Nelly Bassily | January 14, 2008
Farmers in Nigeria’s northern Katsina State have been testing improved millet varieties from across Africa to see which grow best in dry conditions.
Farmers in 40 villages were asked by the Katsina State government to test the new seed varieties. In Sabon Gari Ganu village, for example, farmers divided their plots into 56 rows, which they planted with improved seeds gathered from 16 African countries. They also tried different methods of fertilization and weed control.
The farmers watched through the growing season and found that the new varieties produced higher yields. Later, the farmers – both men and women – voted on which seed varieties they preferred. In the end, four seed varieties were chosen.
A. Kabir R. Charanchi is a chief agricultural officer for the state government. He says the preferred seeds will be multiplied and intensively promoted across the state.
Abdul Malik is a local farmer. He says the improved seeds allowed him to increase his millet production by more than 50 per cent. With the extra income, he was able to purchase two soil-tilling machines.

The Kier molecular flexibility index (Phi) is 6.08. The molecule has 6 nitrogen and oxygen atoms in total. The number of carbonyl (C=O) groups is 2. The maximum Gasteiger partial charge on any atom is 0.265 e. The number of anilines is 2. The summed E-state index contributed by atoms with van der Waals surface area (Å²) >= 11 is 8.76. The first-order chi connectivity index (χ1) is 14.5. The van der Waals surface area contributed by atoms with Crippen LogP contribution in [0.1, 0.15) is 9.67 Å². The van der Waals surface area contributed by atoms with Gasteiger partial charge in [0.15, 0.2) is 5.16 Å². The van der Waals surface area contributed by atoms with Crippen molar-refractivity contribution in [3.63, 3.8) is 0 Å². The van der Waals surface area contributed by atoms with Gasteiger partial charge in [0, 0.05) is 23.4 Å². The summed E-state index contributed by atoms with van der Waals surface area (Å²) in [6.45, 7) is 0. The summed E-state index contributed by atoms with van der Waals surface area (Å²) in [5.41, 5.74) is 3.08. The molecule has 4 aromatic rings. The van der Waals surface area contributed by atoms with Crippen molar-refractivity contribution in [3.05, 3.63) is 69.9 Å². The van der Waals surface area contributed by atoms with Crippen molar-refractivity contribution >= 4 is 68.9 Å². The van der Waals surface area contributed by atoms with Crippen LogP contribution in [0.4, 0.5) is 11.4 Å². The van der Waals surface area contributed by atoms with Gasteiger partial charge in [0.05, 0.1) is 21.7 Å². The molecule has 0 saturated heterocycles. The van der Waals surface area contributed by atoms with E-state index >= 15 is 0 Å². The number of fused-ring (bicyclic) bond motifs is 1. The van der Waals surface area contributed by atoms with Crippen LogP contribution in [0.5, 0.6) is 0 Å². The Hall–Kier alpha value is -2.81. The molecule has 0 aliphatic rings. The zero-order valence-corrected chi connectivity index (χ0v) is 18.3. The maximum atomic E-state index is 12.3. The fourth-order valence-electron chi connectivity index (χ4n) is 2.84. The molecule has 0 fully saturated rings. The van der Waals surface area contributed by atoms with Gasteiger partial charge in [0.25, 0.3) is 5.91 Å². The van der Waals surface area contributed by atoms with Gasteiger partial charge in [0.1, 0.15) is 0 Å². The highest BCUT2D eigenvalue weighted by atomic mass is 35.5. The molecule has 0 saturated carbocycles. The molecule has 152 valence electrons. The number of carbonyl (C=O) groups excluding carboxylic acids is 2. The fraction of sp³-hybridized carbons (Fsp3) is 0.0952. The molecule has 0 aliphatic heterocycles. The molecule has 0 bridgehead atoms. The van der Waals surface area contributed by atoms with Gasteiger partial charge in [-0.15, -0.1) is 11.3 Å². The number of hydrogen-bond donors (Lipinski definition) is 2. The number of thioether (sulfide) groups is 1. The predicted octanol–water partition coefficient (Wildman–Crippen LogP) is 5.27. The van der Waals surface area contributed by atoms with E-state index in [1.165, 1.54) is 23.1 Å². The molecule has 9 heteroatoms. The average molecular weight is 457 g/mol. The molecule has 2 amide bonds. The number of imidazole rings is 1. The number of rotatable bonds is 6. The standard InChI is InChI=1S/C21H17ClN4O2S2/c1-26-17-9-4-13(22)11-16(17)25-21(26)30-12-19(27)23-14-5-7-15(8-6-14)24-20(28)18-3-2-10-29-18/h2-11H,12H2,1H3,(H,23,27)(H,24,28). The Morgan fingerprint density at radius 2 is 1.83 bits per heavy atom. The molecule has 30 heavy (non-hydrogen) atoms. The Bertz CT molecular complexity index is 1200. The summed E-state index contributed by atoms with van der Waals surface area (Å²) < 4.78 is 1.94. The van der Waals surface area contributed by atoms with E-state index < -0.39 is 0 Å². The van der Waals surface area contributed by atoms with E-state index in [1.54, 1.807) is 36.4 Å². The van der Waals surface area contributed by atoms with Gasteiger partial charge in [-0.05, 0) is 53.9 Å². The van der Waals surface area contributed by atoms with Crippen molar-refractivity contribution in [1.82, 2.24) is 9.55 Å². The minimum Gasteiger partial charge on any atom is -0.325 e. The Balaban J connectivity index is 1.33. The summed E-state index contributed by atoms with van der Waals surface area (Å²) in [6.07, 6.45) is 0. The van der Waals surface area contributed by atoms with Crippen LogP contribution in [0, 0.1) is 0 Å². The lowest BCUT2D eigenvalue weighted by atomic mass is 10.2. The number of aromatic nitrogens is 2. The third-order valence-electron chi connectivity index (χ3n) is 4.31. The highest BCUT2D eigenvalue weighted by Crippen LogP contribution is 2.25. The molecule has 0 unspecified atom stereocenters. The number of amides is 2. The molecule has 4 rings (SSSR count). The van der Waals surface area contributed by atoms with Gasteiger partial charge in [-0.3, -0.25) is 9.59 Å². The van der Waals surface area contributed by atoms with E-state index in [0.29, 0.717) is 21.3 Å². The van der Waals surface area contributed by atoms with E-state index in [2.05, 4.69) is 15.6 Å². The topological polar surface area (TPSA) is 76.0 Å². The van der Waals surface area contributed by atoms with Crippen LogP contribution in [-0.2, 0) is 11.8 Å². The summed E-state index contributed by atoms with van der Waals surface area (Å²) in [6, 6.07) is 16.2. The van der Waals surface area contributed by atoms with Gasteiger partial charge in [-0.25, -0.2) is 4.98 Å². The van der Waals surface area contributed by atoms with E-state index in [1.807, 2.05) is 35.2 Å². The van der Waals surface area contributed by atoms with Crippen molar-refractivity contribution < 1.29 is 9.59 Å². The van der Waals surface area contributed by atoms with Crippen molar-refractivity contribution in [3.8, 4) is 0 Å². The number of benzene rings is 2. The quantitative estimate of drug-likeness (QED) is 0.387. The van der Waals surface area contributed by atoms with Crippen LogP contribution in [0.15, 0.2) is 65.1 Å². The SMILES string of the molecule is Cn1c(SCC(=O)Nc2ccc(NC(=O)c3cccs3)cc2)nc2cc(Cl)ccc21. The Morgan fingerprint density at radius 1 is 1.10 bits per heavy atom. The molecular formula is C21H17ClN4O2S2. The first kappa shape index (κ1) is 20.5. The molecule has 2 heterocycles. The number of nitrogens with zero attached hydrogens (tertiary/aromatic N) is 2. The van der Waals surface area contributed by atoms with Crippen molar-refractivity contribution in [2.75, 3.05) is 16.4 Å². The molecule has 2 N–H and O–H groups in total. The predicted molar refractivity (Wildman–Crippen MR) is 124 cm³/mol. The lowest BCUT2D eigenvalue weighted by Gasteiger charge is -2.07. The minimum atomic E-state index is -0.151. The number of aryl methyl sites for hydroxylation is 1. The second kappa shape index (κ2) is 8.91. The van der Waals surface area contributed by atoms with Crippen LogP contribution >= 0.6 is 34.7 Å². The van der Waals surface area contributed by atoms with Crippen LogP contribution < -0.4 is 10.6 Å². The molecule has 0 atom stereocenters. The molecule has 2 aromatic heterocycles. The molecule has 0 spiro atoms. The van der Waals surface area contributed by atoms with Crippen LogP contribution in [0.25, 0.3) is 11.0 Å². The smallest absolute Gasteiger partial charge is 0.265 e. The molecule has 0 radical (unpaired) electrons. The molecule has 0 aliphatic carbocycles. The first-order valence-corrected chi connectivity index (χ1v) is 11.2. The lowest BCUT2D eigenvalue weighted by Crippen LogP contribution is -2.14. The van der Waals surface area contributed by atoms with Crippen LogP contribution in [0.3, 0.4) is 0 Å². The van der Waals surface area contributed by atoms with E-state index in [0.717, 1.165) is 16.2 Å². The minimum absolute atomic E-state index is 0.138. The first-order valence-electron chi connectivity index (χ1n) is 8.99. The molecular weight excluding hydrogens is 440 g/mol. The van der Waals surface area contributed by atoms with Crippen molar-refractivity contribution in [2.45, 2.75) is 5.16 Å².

Sitting on the border with Niger, Katsina State has some of the harshest growing conditions in the country. Climate change has led to higher temperatures and erratic rainfall, and drought is common. Overcultivation has depleted soils, contributing to crop failure, and in the worst cases, desertification.
Dependence on chemical fertilizer is also a problem. The government has a program to provide farmers with fertilizer, but last year, fewer than half received their allotment.
Crops frequently fail in northern communities, where most people make their living on small plots of land. The Katsina State government and the International Fund for Agricultural Development co-funded the seed testing project to help farmers improve yields.